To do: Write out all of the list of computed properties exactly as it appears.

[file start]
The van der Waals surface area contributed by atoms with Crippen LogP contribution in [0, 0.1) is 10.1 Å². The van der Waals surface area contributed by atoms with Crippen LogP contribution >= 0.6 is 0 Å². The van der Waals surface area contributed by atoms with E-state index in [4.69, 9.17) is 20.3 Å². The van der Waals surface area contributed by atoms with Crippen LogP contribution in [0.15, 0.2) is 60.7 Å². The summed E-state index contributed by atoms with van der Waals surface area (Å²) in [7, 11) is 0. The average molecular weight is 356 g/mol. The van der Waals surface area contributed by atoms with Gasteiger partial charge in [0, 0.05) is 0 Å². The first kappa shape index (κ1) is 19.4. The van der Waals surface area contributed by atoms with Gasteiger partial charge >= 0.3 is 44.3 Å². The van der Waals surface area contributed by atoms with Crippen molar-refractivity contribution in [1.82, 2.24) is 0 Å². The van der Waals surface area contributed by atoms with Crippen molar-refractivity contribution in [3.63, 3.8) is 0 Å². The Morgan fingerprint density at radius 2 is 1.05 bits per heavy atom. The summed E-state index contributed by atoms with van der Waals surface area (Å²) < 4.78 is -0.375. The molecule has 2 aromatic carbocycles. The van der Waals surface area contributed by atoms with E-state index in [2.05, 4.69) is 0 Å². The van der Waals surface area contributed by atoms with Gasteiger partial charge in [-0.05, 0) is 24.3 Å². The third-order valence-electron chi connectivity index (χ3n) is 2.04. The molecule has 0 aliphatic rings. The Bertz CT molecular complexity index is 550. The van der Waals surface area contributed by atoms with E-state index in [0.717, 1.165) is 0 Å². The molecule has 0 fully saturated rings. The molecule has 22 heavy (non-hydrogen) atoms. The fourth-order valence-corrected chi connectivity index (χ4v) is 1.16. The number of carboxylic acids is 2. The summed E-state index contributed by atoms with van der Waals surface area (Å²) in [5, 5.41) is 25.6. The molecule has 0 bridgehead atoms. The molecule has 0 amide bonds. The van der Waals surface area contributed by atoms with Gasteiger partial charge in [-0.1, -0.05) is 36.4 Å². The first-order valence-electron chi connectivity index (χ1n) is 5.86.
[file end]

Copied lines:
The van der Waals surface area contributed by atoms with Crippen LogP contribution in [0, 0.1) is 10.1 Å². The van der Waals surface area contributed by atoms with Crippen LogP contribution >= 0.6 is 0 Å². The van der Waals surface area contributed by atoms with E-state index in [4.69, 9.17) is 20.3 Å². The van der Waals surface area contributed by atoms with Crippen LogP contribution in [0.15, 0.2) is 60.7 Å². The summed E-state index contributed by atoms with van der Waals surface area (Å²) in [7, 11) is 0. The average molecular weight is 356 g/mol. The van der Waals surface area contributed by atoms with Gasteiger partial charge in [0, 0.05) is 0 Å². The first kappa shape index (κ1) is 19.4. The van der Waals surface area contributed by atoms with Gasteiger partial charge >= 0.3 is 44.3 Å². The van der Waals surface area contributed by atoms with Crippen molar-refractivity contribution in [1.82, 2.24) is 0 Å². The van der Waals surface area contributed by atoms with Crippen molar-refractivity contribution in [3.63, 3.8) is 0 Å². The Morgan fingerprint density at radius 2 is 1.05 bits per heavy atom. The summed E-state index contributed by atoms with van der Waals surface area (Å²) < 4.78 is -0.375. The molecule has 2 aromatic carbocycles. The van der Waals surface area contributed by atoms with E-state index in [2.05, 4.69) is 0 Å². The van der Waals surface area contributed by atoms with Gasteiger partial charge in [-0.05, 0) is 24.3 Å². The third-order valence-electron chi connectivity index (χ3n) is 2.04. The molecule has 0 aliphatic rings. The Bertz CT molecular complexity index is 550. The van der Waals surface area contributed by atoms with E-state index in [0.717, 1.165) is 0 Å². The molecule has 0 fully saturated rings. The molecule has 22 heavy (non-hydrogen) atoms. The fourth-order valence-corrected chi connectivity index (χ4v) is 1.16. The number of carboxylic acids is 2. The summed E-state index contributed by atoms with van der Waals surface area (Å²) in [5, 5.41) is 25.6. The molecule has 0 bridgehead atoms. The molecule has 0 amide bonds. The van der Waals surface area contributed by atoms with Gasteiger partial charge in [-0.1, -0.05) is 36.4 Å². The first-order valence-electron chi connectivity index (χ1n) is 5.86.